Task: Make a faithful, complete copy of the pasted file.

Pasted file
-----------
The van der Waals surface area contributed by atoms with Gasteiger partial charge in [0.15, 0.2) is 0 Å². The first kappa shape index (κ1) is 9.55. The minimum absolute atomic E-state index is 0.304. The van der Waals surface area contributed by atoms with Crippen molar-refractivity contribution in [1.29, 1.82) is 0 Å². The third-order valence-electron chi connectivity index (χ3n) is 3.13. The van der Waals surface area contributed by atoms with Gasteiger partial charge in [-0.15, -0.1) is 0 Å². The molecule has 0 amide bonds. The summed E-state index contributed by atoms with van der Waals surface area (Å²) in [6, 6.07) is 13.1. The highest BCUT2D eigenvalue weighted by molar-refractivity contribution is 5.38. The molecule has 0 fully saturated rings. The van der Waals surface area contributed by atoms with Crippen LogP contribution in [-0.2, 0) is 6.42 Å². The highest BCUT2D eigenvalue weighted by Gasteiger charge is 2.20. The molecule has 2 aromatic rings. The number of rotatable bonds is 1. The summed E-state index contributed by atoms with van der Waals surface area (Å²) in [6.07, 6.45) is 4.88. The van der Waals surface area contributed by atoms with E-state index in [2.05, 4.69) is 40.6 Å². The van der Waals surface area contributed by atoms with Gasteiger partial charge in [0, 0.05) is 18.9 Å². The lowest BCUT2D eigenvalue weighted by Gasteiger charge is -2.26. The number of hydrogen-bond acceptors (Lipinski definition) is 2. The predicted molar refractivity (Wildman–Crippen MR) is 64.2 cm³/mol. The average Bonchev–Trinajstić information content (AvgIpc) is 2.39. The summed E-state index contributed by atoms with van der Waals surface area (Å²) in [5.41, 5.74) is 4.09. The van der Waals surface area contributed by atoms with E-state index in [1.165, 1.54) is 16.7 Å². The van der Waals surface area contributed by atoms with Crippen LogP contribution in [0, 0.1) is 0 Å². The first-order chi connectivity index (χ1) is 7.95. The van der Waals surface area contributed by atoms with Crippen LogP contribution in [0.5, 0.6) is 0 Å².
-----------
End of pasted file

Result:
The van der Waals surface area contributed by atoms with Gasteiger partial charge in [0.15, 0.2) is 0 Å². The first kappa shape index (κ1) is 9.55. The minimum absolute atomic E-state index is 0.304. The van der Waals surface area contributed by atoms with Crippen molar-refractivity contribution in [1.29, 1.82) is 0 Å². The third-order valence-electron chi connectivity index (χ3n) is 3.13. The van der Waals surface area contributed by atoms with Gasteiger partial charge in [-0.15, -0.1) is 0 Å². The molecule has 0 amide bonds. The summed E-state index contributed by atoms with van der Waals surface area (Å²) in [6, 6.07) is 13.1. The highest BCUT2D eigenvalue weighted by molar-refractivity contribution is 5.38. The molecule has 0 fully saturated rings. The van der Waals surface area contributed by atoms with Crippen LogP contribution in [-0.2, 0) is 6.42 Å². The highest BCUT2D eigenvalue weighted by Gasteiger charge is 2.20. The molecule has 2 aromatic rings. The number of rotatable bonds is 1. The summed E-state index contributed by atoms with van der Waals surface area (Å²) in [6.07, 6.45) is 4.88. The van der Waals surface area contributed by atoms with E-state index in [2.05, 4.69) is 40.6 Å². The van der Waals surface area contributed by atoms with Gasteiger partial charge in [0, 0.05) is 18.9 Å². The lowest BCUT2D eigenvalue weighted by Gasteiger charge is -2.26. The number of hydrogen-bond acceptors (Lipinski definition) is 2. The predicted molar refractivity (Wildman–Crippen MR) is 64.2 cm³/mol. The average Bonchev–Trinajstić information content (AvgIpc) is 2.39. The summed E-state index contributed by atoms with van der Waals surface area (Å²) in [5.41, 5.74) is 4.09. The van der Waals surface area contributed by atoms with E-state index in [1.165, 1.54) is 16.7 Å². The van der Waals surface area contributed by atoms with Crippen LogP contribution in [0, 0.1) is 0 Å². The first-order chi connectivity index (χ1) is 7.95. The van der Waals surface area contributed by atoms with Crippen LogP contribution in [0.5, 0.6) is 0 Å².